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Tangerine Dream - Force Majeure CD (album) cover


Tangerine Dream


Progressive Electronic

4.00 | 487 ratings

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Prog Reviewer
5 stars The never-ending saga that is Tangerine Dream's long-running career has thrown up some peculiar stylistic phases during the last forty years, none more so than the group's late- seventies attempt to marry their classic electronic sound with the complex intricacies of progressive rock. The albums 'Cyclone', 'Force Majeure' and 'Tangram' threw up some interesting musical quirks, as, rather late in the day it must be said, the group's founder, leader and all-round head-honcho Edgar Froese looked towards the likes of Emerson, Lake & Palmer and Yes for new ideas. One of these 'new' ideas included having British multi-instrumentalist Steve Jolliffe(ex-Steamhammer)return to the Tangerine Dream fold for a second time and add his distinctively creepy vocals to the opening track of 'Force Majeure' predecessor 'Cyclone', a musical decision that split both the fans and critics alike. Unsurprisingly, Jolliffe is not present on 'Force Majeure'. Instead, drummer Klaus Krieger and keyboardist Christopher Franke are the ones charged with helping out the group's founder, leader, and all-round head-honcho Edgar Froese, as the Tangerine Dream sound started to edge back towards the group's classic mid-seventies sound, albeit with a strong prog influence still evident. The tracks on 'Force Majeure' - all three of them - feature a genuine war-chest of musical hardware, with guitars - both steel and acoustic - mandolins, bongo's and sequencers lining up alongside the drums, banks of keyboards and hi-tech synthesizers, creating a huge, warm sound that positively coats the listener in a thick glaze of dreamy, cosmic melodies. Neither Krautrock but not quite prog either, 'Force Majeure' is a true stepping-stone album, bridging the gap between psych-fused, cosmic-space-rock-prog sound the group pioneered in the late-sixties and early-seventies and the more commercially-orientated, pop-electronica style of the 1980's. The late-seventies would mark a fertile and prolific period of creativity for Tangerine Dream, of which 'Force Majeure' falls slap-bang in the middle of. The albums on either side of this 1977 release, the previously-mentioned 'Cyclone' and the moody, trippy 'Tangram' count as some of the most expansive and progressive recordings the group made, whilst the early- 1980's output would also feature elements of these albums woven in to their highly- electronic fabric, with even elements of the band's psychedelic late-sixties origins creeping into 1983's 'Hyperborea'. Many Tangerine Dream fans will argue that the bands true golden phase was between 1969 and 1974, and, more specifically, the albums 'Electronic Meditation', 'Alpha Centauri', 'Zeit' and 'Atem', and there is no doubting the innovative scope, power and creativity of those albums. However, when Edgar Froese and co finally started playing with actual melodies is when the real Tangerine Dream sound would evolve. The group's trademark slowly-unfurling electronics rhythms, twittering keyboards and lush synthesizers would adorn a series of albums from 1975 onwards, with 'Force Majeure' the most ornate and satisfying of the lot. STEFAN TURNER, LONDON, 2011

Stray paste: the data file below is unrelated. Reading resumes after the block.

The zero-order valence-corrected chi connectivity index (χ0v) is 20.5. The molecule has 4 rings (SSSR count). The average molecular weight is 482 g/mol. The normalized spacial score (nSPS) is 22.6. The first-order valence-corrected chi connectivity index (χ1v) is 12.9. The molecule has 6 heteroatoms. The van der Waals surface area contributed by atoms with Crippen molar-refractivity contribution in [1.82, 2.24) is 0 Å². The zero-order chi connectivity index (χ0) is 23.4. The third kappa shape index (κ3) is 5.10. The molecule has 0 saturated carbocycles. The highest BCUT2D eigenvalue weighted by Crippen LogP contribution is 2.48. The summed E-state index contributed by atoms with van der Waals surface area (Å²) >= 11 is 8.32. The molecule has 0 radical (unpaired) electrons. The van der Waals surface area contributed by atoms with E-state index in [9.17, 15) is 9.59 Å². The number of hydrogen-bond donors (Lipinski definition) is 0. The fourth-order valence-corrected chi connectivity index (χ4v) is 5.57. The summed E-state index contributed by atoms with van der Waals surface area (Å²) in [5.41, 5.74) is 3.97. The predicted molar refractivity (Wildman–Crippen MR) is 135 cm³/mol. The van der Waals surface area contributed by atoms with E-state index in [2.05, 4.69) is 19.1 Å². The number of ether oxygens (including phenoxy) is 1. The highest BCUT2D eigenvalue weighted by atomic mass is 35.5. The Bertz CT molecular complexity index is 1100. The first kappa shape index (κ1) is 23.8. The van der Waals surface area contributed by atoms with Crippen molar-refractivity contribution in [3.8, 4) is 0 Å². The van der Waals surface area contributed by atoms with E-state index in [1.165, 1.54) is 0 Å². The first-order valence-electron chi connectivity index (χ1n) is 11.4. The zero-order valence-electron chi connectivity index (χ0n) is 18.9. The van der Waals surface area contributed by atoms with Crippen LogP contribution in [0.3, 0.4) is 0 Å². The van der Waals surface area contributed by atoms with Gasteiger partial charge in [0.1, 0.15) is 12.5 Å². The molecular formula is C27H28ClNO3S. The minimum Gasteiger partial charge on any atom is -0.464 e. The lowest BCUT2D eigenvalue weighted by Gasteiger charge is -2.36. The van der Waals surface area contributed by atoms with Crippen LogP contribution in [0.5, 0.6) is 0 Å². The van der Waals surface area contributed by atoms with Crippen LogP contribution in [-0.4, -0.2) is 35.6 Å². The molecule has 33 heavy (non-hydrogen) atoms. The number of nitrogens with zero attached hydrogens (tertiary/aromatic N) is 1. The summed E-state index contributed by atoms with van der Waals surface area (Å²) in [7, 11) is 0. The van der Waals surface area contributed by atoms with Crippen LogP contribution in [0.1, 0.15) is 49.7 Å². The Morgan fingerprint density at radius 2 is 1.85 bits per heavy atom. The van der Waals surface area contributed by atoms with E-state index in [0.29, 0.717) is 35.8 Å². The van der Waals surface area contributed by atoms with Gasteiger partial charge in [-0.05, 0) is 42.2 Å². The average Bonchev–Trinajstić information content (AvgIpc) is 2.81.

stefro | 5/5 |


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